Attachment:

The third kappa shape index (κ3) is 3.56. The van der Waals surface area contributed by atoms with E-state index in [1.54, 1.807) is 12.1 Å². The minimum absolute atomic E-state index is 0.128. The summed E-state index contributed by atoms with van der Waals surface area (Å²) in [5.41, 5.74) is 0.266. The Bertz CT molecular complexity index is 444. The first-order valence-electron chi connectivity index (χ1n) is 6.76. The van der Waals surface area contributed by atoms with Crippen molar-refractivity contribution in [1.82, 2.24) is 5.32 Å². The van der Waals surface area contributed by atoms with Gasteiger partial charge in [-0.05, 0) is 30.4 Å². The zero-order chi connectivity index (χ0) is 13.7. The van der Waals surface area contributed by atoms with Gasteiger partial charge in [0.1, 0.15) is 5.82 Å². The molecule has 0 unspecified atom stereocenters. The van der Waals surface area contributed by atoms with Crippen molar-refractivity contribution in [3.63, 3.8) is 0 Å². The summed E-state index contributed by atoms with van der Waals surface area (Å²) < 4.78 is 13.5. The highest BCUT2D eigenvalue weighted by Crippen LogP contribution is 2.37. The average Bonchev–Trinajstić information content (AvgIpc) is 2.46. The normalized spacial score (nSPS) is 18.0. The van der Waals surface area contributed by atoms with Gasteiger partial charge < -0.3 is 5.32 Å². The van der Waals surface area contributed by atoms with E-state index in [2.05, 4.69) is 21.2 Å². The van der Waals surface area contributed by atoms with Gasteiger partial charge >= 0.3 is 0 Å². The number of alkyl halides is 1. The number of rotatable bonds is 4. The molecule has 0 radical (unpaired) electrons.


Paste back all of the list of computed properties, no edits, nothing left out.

The third kappa shape index (κ3) is 3.56. The van der Waals surface area contributed by atoms with E-state index in [1.54, 1.807) is 12.1 Å². The minimum absolute atomic E-state index is 0.128. The summed E-state index contributed by atoms with van der Waals surface area (Å²) in [5.41, 5.74) is 0.266. The Bertz CT molecular complexity index is 444. The first-order valence-electron chi connectivity index (χ1n) is 6.76. The van der Waals surface area contributed by atoms with Crippen molar-refractivity contribution in [1.82, 2.24) is 5.32 Å². The van der Waals surface area contributed by atoms with Gasteiger partial charge in [-0.05, 0) is 30.4 Å². The zero-order chi connectivity index (χ0) is 13.7. The van der Waals surface area contributed by atoms with Gasteiger partial charge in [0.1, 0.15) is 5.82 Å². The molecule has 0 unspecified atom stereocenters. The van der Waals surface area contributed by atoms with Crippen molar-refractivity contribution in [3.63, 3.8) is 0 Å². The summed E-state index contributed by atoms with van der Waals surface area (Å²) < 4.78 is 13.5. The highest BCUT2D eigenvalue weighted by Crippen LogP contribution is 2.37. The average Bonchev–Trinajstić information content (AvgIpc) is 2.46. The normalized spacial score (nSPS) is 18.0. The van der Waals surface area contributed by atoms with Gasteiger partial charge < -0.3 is 5.32 Å². The van der Waals surface area contributed by atoms with E-state index in [2.05, 4.69) is 21.2 Å². The van der Waals surface area contributed by atoms with Gasteiger partial charge >= 0.3 is 0 Å². The number of alkyl halides is 1. The number of rotatable bonds is 4. The molecule has 0 radical (unpaired) electrons.